This was my final placement of the International Fellowship in Oncoplastic Reconstructive and Breast Surgery, which was established in memory of Mr Guidubaldo Querci Della Rovere in 2012. Mr Querci Della Rovere, or ‘Uccio’ to his friends, was a Consultant Breast Surgeon at the Royal Marsden Hospital in Sutton and forged links with Professor Maurizio Nava due to their common desire to advance the management of patients with breast disease.
I spent six months working within the plastic surgery department at the Institute and was able to compare and contrast the health systems, patient populations and chosen techniques. The Italian health system provides free public health care and the country has the 10th highest life expectancy with an average of over 80 years. Healthcare is provided by a mixed public-private system, but waiting times can be many months and patients often opt to pay for certain aspects of their treatment. The Fondazione IRCCS Istituto Nazionale dei Tumori was established in 1928 and is a 428 bed hospital in the north-east area of the city of Milan. It is dedicated to clinical excellence and actively participates in clinical research trials. Professor Maurizio Nava was appointed as chief of the plastic and reconstructive department after dual specialisation in general and plastic reconstructive surgery. He is actively involved in research, education and teaching, and established a charitable fund to help promote awareness of breast cancer treatment and reconstruction techniques. The departmental structure of healthcare in Italy differs to the UK, as the unit is led by a chief who supervises specialists and residents within the team. There are 7 specialists within the plastic and reconstructive surgery unit and they work closely with the breast, sarcoma, head and neck, cardiothoracic and colorectal teams to provide reconstructive options, often to patients with challenging clinical presentations.
Professor Nava and his team have published on techniques which have been adopted world-wide and I was able to witness the use of various different implants, meshes and ADMs as part of one or two-stage breast reconstruction procedures. The use of symmetrisation surgery is high and familiarity with different pedicles and auto-mastopexy techniques will be invaluable in my future career. Skin-sparing and skin-reducing techniques are routinely used and this allowed me to witness a high volume of cases. The use of subpectoral expanders is chosen by many women, as they desire a fuller, more youthful breast following their breast cancer diagnosis and treatment. Professor Nava and his team are currently performing a randomised controlled clinical trial to evaluate one versus two-stage based reconstruction and the results may have a significant impact on breast reconstruction in the future.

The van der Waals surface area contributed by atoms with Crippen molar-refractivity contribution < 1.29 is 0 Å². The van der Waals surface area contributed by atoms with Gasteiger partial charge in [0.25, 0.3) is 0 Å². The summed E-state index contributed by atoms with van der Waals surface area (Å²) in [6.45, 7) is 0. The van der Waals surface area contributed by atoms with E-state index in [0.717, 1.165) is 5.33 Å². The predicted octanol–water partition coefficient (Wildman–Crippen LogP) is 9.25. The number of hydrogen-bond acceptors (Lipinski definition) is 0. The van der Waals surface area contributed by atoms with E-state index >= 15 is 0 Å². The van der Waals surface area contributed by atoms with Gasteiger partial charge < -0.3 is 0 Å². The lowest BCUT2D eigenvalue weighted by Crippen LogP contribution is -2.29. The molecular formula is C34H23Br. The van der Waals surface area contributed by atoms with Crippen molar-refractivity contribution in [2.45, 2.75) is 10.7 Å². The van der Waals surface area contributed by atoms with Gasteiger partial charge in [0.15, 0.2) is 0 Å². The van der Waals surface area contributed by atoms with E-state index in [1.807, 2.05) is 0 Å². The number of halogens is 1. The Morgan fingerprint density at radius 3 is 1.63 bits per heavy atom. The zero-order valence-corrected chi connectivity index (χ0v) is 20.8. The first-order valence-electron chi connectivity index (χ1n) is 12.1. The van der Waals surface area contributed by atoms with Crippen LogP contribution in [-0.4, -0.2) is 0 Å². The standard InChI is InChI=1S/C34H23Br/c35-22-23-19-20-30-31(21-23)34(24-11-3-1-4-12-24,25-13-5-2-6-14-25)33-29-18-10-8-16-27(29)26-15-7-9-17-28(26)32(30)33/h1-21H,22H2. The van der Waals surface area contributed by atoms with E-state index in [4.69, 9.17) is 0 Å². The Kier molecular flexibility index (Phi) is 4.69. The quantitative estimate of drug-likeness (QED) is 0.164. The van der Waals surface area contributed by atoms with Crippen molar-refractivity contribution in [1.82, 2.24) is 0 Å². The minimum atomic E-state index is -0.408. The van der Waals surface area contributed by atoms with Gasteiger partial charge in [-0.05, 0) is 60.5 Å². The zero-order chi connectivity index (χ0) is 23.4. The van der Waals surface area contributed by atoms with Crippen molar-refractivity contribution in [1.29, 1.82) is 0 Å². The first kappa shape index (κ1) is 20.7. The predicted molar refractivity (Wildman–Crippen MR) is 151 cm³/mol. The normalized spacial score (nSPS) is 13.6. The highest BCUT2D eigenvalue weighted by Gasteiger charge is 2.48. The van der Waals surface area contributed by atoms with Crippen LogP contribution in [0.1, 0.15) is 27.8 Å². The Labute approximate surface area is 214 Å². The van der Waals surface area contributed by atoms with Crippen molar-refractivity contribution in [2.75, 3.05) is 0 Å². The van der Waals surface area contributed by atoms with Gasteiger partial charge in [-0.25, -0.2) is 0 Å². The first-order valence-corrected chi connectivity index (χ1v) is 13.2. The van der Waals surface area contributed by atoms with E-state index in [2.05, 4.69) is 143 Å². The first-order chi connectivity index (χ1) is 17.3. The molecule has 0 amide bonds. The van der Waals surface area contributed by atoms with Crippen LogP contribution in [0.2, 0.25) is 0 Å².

My weekly timetable was varied and flexible. I was able to spend time in theatre with Professor Nava and his colleagues and be involved in the pre-operative planning and decision-making. My grasp of the Italian language is limited, but non-verbal communication skills allowed me to understand many of the patients’ concerns and requests, permitting engagement with the assessment processes. The Italian doctors were keen to improve their English and I was happy to assist them with this, even though it was to the detriment to my Italian! I was the first International Fellow to spend time at the Institute, but the centre has been attracting surgeons from across the globe for many years. I valued the opportunity to meet doctors from other areas in Italy and further afield such as Brazil, Chile, Mexico, and Thailand. The healthcare systems in these countries vary greatly and have led me to re-evaluate the service provided by the NHS in a more positive light.
My previous experience of Italy had been confined to fleeting visits as I attended conferences with my latest poster presentation in tow. Milan is often overlooked by tourists who pass from Rome and Naples through Florence to Venice, but the city has a vibrant atmosphere and culture, with the local economy generating 20% of Italy’s total GDP. The fellowship gave me the opportunity to visit many places in the northern part of the country, which are easily accessible using the efficient train system. The cities of Mantova, Pavia, and Bergamo are wonderful examples of Italian architecture and traditions. The opportunity to visit Naples with a Neapolitan family left me feeling like I had survived a weekend with the Sopranos!
I would like to thank Professor Nava and his colleagues, especially Alessandra and Novella, at the Institute for their kindness, support and understanding during my time there. The experience has greatly enhanced my knowledge, which will help me greatly in my future career.